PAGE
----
I’ll admit:  my favorite parts of the writing process are research and editing. Writing that first draft? That’s my version of walking through water deep enough so it’s hard to keep your head above the waves.

So when I started thinking about writing a new series I first thought about what I’d like to learn  about. The bigger excuse to do research, the better!

I thought about writing an historical series. I even picked a time and place. (I won’t share more, since I still may write that series!) But my first mystery series (the Shadows Antique Print series) had a background of antique prints, so I decided to explore another area of antiques or art in my new series.
I thought of many possibilities. Antiquarian books had been done. China and glass didn’t fascinate me. Some antiques were wonderful, but I didn’t think I could sustain interest in them for a whole series. I kept thinking, as I walked through antique shows and attended auctions. And then, at a show in Vermont, I saw an entire booth full of samplers.  

I’ve always loved old stitching:  I grew up with samplers on the walls of my home, and as a child I saw them at the antique shows I attended with my grandmother, whose expertise was in old dolls and toys, but who also loved the “womanly arts” of embroidery, tatting, knitting, and needlepoint. She tried to teach those skills to me, but, sadly, my skills were with words, not needles. (I can knit pretty well, but that’s the end of my needle craft skills.)

In past generations, women were expected to know how to sew. Embroidery was an embellishment; a way to demonstrate high levels of those skills, as well as a woman’s artistic creativity. Needlepoint decorated clothing and homes. (In Elizabethan times wealthy families often retained men or women whose only job was to embellish wall coverings, bed hangings, gowns and vests.)

I knew those things. But I didn’t know much else about needle crafts. If I wrote a series with a background of needlepoint, I’d have a great excuse to learn more. A visit with the head of the Textile Division of the Museum of Fine Arts in Boston convinced me: I’d found the background for my series.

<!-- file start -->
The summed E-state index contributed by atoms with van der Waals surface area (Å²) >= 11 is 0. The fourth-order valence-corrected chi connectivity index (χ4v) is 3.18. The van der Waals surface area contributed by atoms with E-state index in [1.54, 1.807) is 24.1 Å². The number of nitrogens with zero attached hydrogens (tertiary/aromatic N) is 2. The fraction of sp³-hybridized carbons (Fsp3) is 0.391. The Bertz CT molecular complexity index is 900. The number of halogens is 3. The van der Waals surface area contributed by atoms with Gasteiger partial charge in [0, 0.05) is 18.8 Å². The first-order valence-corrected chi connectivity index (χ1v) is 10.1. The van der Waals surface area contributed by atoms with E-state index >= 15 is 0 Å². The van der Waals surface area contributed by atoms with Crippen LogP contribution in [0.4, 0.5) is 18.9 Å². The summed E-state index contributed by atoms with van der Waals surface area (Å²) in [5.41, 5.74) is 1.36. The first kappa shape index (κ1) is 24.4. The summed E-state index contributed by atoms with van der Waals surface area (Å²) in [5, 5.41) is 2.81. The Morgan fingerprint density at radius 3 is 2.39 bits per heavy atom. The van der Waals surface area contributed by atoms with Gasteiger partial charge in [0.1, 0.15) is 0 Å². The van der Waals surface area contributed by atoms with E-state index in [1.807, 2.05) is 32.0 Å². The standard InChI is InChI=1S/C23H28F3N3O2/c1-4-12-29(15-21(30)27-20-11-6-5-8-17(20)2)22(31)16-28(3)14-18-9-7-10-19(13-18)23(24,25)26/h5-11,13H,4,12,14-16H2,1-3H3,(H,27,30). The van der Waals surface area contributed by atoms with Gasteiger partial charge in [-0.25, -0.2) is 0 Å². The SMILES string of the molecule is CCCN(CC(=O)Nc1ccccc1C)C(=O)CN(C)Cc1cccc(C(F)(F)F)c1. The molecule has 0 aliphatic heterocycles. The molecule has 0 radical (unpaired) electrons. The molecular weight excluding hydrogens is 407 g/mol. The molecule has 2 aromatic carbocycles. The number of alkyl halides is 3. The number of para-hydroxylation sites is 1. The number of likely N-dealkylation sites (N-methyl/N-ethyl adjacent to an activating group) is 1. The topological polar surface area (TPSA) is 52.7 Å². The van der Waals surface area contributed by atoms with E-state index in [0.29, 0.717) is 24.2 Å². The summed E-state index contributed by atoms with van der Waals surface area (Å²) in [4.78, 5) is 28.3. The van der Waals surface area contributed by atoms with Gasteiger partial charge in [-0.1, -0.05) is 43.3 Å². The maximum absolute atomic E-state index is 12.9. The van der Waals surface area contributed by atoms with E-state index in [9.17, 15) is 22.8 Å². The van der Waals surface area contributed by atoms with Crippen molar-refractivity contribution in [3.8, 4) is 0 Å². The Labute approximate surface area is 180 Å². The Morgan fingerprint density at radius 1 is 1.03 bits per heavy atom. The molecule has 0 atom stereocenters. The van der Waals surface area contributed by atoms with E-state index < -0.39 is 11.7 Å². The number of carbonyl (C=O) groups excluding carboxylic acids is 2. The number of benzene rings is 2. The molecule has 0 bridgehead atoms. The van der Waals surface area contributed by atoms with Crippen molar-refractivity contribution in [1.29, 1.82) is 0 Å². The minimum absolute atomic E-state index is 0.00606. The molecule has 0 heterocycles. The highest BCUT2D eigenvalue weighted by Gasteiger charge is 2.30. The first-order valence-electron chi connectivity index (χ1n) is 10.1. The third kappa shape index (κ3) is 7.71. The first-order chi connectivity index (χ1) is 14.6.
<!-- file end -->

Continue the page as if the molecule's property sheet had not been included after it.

And, since I was still learning about needlepoint, I decided my protagonist, Angie Curtis, would also be learning.

So Angie’s grandmother, an expert needlepointer, has a small Maine business with several employees who do custom needlework for designers and high end shops. One of the needlepointers is also an antique dealer, and she suggests they also identify and restore antique needlework.
The Mainely Needlepoint series was born.

In TWISTED THREADS, the first book in the series, Angie Curtis is called back to Haven Harbor, Maine, where she grew up … and where her mother disappeared fifteen years ago. Now her mother’s body has been found and Angie, who’s been working for a private investigator in Arizona, is determined to find her mother’s killer. To do that she has to face her own past, and get involved with her grandmother’s needlepoint business.

And I’m sharing the results of my research not only with Angie and the others in Haven Harbor, but with my readers. At the beginning of each chapter I’m including a quotation about needlework, or words from an early sampler. A glimpse of the past, although the mystery is today. In some books Angie will even find clues to the killer in needlework.

Am I having fun? Absolutely. And I’m learning a lot along the way.  I hope my readers will enjoy the result.

In addition to the Mainely Needlepoint series, Lea Wait is the author of the seven-book Shadows Antique Print mystery series, and has written five historical novels for young people. She herself is a fourth generation antique dealer, and lives on the coast of Maine with her artist husband, Bob Thomas, and their black cat, Shadow. To learn more about Lea and her books, see her website, She also welcomes readers to friend her on Facebook and Goodreads. The second in the Mainely Needlepoint series, THREADS OF EVIDENCE, will be published in August, 2015, and is now available for pre-order at bookstores and on-line.  


Anonymous said…
this sounds like a great idea for a series & I can't wait to begin by reading the first book...I do crocheting & have so many afghans & chair pads that my mother-in-law made (she died recently at age 92)...they are a constant reminder of how important it can be to pass down the skill to another generation...(my daughter's attempts at crocheting weren't too good but I did teach her to sew some pillows that she brought back to her college room)lol
Marja said…
Great post. It amazes me to hear what inspired a particular series. And I'm glad to hear you enjoy the research so much.
Marja McGraw
I love to read about new series. This was a fun post, Lea. Thanks for visiting.

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